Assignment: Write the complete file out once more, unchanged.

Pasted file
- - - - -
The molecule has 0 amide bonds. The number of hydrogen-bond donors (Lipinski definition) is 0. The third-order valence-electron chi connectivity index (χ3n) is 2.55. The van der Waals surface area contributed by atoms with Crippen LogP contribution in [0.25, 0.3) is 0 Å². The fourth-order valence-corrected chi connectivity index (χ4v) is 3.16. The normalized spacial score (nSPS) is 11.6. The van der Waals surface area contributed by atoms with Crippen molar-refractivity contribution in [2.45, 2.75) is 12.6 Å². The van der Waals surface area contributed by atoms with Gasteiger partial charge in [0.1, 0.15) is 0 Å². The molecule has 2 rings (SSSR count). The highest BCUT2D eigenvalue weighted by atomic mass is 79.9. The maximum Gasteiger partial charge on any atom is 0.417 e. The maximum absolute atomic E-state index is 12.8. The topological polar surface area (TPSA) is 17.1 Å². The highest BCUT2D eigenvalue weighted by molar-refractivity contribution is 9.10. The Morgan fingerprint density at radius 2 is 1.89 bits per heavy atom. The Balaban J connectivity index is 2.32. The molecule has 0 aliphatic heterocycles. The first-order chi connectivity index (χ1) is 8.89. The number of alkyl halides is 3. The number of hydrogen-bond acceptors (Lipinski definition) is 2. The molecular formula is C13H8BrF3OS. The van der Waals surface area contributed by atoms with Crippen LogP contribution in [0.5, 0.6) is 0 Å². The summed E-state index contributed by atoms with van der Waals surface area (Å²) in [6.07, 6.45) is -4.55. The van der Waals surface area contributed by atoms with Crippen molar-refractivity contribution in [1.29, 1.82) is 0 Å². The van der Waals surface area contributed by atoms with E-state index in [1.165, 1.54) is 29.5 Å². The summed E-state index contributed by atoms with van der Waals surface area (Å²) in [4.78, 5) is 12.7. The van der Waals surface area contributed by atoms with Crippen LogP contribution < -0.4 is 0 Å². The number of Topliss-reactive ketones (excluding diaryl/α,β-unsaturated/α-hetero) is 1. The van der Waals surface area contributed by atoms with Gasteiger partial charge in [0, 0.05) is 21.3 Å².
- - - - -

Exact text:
The molecule has 0 amide bonds. The number of hydrogen-bond donors (Lipinski definition) is 0. The third-order valence-electron chi connectivity index (χ3n) is 2.55. The van der Waals surface area contributed by atoms with Crippen LogP contribution in [0.25, 0.3) is 0 Å². The fourth-order valence-corrected chi connectivity index (χ4v) is 3.16. The normalized spacial score (nSPS) is 11.6. The van der Waals surface area contributed by atoms with Crippen molar-refractivity contribution in [2.45, 2.75) is 12.6 Å². The van der Waals surface area contributed by atoms with Gasteiger partial charge in [0.1, 0.15) is 0 Å². The molecule has 2 rings (SSSR count). The highest BCUT2D eigenvalue weighted by atomic mass is 79.9. The maximum Gasteiger partial charge on any atom is 0.417 e. The maximum absolute atomic E-state index is 12.8. The topological polar surface area (TPSA) is 17.1 Å². The highest BCUT2D eigenvalue weighted by molar-refractivity contribution is 9.10. The Morgan fingerprint density at radius 2 is 1.89 bits per heavy atom. The Balaban J connectivity index is 2.32. The molecule has 0 aliphatic heterocycles. The first-order chi connectivity index (χ1) is 8.89. The number of alkyl halides is 3. The number of hydrogen-bond acceptors (Lipinski definition) is 2. The molecular formula is C13H8BrF3OS. The van der Waals surface area contributed by atoms with Crippen LogP contribution in [0.5, 0.6) is 0 Å². The summed E-state index contributed by atoms with van der Waals surface area (Å²) in [6.07, 6.45) is -4.55. The van der Waals surface area contributed by atoms with Crippen molar-refractivity contribution in [1.29, 1.82) is 0 Å². The van der Waals surface area contributed by atoms with E-state index in [1.165, 1.54) is 29.5 Å². The summed E-state index contributed by atoms with van der Waals surface area (Å²) in [4.78, 5) is 12.7. The van der Waals surface area contributed by atoms with Crippen LogP contribution < -0.4 is 0 Å². The number of Topliss-reactive ketones (excluding diaryl/α,β-unsaturated/α-hetero) is 1. The van der Waals surface area contributed by atoms with Gasteiger partial charge in [0, 0.05) is 21.3 Å².